What do I remember of the 1791 Ball at Kingston Hall: a historical reconstruction loosely based on a letter Frances Bankes sent to her mother-in-law. (D-BKL H/G/1)
Lady Bankes had eight other Ladies Maids join Nancy and myself in working at the tea table. We all agreed to wear our new fashionable pink and white dresses so we would look as well dressed as the men who had been borrowed by Lady Bankes from the other big houses to serve at the Supper Tables.
The Tea Table was like a shop counter with the fine ladies and gentlemen having to come and collect their drink and cake. Given people never took notice of us as we moved about serving at parties this was a wonderful arrangement as we could not be blamed for any spills on the new carpets or the fine clothes. We did not have to go into the crowd at any time – Mrs Hills (she was the children’s governess) said nearly 150 people attended. Our stairs from the Master’s dressing room to the kitchen let us bring up fresh water to fill the kettles over the fire and more plates of cakes. None of the guests knew our secret staircase – one of the serving men heard Mr Morton Pitt wondering how there was always hot water and cakes at the Tea Table.
We had to make sure there were three different hot drinks – tea, white wine Negus and red wine Negus (hot sweetened wine and water) – and two cold drinks – lemonade and Orgeat (made from barley and orange water) at all time. The cakes were all made by the cook and just the right size for 2 or 3 bites for the ladies – the gentlemen tended to eat them whole. Cook had decorated them so that the ladies would not stain their gloves. This was one of the fancy instructions from the mistress for things to be done like they do in London; like the powder puffs and lavender water in her dressing room for the ladies to use to freshen up. Being able to hear the band meant we always knew when the music stopped and there would be a rush for drinks and cakes, but in between we could take turns at peeking into the ballroom. While everyone was at supper we had to make sure that all the glasses and cups and plates where collected up and cleaned for the dancing continued until seven of the morning.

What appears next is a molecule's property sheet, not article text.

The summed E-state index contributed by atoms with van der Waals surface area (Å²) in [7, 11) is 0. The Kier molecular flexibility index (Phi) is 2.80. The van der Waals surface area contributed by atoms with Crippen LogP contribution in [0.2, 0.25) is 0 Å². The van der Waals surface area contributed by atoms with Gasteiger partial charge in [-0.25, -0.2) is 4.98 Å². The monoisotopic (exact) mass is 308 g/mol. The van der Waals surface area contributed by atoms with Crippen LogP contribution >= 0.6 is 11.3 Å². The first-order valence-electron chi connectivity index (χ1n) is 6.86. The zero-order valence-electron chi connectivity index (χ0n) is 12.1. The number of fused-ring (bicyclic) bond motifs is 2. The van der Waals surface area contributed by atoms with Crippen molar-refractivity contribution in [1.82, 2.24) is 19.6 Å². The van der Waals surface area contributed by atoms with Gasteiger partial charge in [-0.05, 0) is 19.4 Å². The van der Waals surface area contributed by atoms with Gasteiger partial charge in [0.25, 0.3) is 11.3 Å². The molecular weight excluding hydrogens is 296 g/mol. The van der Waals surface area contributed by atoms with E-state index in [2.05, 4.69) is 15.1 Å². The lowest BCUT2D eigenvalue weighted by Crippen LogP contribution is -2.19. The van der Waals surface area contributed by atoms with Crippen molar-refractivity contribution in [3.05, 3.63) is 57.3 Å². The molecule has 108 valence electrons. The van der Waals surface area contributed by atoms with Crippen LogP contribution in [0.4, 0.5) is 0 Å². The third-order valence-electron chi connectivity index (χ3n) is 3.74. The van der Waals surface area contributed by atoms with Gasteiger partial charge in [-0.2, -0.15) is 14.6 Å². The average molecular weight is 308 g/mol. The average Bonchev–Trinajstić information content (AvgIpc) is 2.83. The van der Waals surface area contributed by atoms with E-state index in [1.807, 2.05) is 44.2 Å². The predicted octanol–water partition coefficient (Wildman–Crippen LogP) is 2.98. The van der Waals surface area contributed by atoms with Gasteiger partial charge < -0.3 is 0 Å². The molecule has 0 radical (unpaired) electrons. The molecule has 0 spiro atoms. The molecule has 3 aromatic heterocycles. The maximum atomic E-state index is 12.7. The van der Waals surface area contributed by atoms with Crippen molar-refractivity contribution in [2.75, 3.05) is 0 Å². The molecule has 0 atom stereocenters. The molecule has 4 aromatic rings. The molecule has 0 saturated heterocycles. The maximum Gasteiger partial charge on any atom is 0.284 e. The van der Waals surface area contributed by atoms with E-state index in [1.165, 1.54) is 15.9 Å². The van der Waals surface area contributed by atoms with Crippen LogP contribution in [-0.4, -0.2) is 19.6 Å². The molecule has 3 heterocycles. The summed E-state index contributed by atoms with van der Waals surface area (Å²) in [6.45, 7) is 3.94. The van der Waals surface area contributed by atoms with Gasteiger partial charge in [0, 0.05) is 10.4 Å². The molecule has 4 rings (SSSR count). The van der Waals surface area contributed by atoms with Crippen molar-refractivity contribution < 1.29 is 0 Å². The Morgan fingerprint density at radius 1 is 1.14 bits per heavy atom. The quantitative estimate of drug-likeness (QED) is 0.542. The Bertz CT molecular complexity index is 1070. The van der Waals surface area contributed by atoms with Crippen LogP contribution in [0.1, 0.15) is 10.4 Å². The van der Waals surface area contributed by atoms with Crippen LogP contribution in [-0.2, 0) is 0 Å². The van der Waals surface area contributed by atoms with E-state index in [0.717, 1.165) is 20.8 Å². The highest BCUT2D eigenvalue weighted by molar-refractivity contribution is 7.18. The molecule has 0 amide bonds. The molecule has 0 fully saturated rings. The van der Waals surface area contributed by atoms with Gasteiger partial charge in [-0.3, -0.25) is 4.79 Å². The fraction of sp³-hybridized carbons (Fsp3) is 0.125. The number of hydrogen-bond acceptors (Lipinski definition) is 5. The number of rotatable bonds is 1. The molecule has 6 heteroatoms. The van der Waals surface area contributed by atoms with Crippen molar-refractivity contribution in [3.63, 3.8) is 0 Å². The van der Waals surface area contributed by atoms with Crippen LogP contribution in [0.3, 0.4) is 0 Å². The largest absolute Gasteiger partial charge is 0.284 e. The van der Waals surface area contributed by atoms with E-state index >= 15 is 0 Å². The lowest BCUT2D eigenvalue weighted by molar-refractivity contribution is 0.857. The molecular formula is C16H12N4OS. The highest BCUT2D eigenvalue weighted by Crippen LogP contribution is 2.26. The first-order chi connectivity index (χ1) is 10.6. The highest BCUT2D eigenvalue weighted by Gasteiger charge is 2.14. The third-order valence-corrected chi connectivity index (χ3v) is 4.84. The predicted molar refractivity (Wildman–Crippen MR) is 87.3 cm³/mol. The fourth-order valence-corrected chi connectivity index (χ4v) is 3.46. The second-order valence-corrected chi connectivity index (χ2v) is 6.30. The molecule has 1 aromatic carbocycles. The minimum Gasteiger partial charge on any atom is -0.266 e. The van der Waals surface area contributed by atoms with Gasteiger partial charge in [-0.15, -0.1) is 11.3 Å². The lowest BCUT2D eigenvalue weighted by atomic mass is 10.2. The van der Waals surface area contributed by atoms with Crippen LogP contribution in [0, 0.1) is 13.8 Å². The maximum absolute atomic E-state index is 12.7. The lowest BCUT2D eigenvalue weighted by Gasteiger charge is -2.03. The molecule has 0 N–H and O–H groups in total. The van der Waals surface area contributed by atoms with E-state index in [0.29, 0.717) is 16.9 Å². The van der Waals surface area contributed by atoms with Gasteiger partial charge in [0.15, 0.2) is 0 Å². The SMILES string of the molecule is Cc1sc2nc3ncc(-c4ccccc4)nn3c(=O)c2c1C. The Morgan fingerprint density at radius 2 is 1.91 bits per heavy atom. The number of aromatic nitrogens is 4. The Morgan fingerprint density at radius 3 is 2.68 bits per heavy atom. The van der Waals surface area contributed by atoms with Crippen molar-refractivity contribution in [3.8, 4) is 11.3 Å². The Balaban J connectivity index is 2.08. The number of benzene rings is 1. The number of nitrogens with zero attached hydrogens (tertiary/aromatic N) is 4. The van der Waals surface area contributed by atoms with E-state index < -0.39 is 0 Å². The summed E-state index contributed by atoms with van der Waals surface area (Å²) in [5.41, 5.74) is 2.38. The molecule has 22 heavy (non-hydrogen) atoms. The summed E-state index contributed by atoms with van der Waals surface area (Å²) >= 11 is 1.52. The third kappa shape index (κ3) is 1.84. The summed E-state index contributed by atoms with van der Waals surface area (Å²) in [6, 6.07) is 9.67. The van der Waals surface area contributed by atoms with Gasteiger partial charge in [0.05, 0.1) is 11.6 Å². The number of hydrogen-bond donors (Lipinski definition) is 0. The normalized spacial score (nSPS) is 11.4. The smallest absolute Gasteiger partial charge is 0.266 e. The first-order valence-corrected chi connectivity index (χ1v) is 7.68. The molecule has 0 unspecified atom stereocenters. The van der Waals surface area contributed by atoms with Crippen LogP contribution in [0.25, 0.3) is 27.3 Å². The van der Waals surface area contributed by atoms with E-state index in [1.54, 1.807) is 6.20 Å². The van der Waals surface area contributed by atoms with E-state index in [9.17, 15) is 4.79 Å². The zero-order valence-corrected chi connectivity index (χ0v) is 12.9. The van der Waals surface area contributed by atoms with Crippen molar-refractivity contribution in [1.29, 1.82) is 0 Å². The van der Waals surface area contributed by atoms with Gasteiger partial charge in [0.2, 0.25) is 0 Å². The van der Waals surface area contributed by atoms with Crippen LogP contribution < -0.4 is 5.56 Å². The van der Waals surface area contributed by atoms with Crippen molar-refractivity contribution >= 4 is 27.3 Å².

Once the breakfast rooms were opened we could tidy up the tea tables and put the bedroom and dressing rooms back to their usual state. The other servants all went home with their masters and mistresses, but we all had to finish putting the house in order before we could sleep. It was much easier tidying up than the day it took setting it all up to the mistresses tastes just the day before.
Author: Valerie Brenton